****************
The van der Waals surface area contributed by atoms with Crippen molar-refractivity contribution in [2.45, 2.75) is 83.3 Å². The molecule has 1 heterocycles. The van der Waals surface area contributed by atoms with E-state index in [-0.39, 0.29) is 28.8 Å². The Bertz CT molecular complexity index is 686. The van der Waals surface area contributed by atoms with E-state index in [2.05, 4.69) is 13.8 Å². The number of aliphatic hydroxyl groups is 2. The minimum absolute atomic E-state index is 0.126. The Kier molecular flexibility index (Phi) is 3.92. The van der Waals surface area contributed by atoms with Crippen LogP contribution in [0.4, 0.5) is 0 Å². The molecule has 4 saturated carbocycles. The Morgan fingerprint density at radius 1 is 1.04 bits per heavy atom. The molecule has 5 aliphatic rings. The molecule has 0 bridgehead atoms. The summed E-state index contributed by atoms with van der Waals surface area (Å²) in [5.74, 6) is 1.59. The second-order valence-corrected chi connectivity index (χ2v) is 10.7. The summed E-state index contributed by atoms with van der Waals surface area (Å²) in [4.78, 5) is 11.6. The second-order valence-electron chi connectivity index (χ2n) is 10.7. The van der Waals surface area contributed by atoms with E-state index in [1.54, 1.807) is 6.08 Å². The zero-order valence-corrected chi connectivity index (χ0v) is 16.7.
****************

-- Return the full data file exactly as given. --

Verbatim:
The van der Waals surface area contributed by atoms with Crippen molar-refractivity contribution in [2.45, 2.75) is 83.3 Å². The molecule has 1 heterocycles. The van der Waals surface area contributed by atoms with E-state index in [-0.39, 0.29) is 28.8 Å². The Bertz CT molecular complexity index is 686. The van der Waals surface area contributed by atoms with E-state index in [2.05, 4.69) is 13.8 Å². The number of aliphatic hydroxyl groups is 2. The minimum absolute atomic E-state index is 0.126. The Kier molecular flexibility index (Phi) is 3.92. The van der Waals surface area contributed by atoms with Crippen LogP contribution in [0.4, 0.5) is 0 Å². The molecule has 4 saturated carbocycles. The Morgan fingerprint density at radius 1 is 1.04 bits per heavy atom. The molecule has 5 aliphatic rings. The molecule has 0 bridgehead atoms. The summed E-state index contributed by atoms with van der Waals surface area (Å²) in [5.74, 6) is 1.59. The second-order valence-corrected chi connectivity index (χ2v) is 10.7. The summed E-state index contributed by atoms with van der Waals surface area (Å²) in [4.78, 5) is 11.6. The second-order valence-electron chi connectivity index (χ2n) is 10.7. The van der Waals surface area contributed by atoms with E-state index in [1.54, 1.807) is 6.08 Å². The zero-order valence-corrected chi connectivity index (χ0v) is 16.7.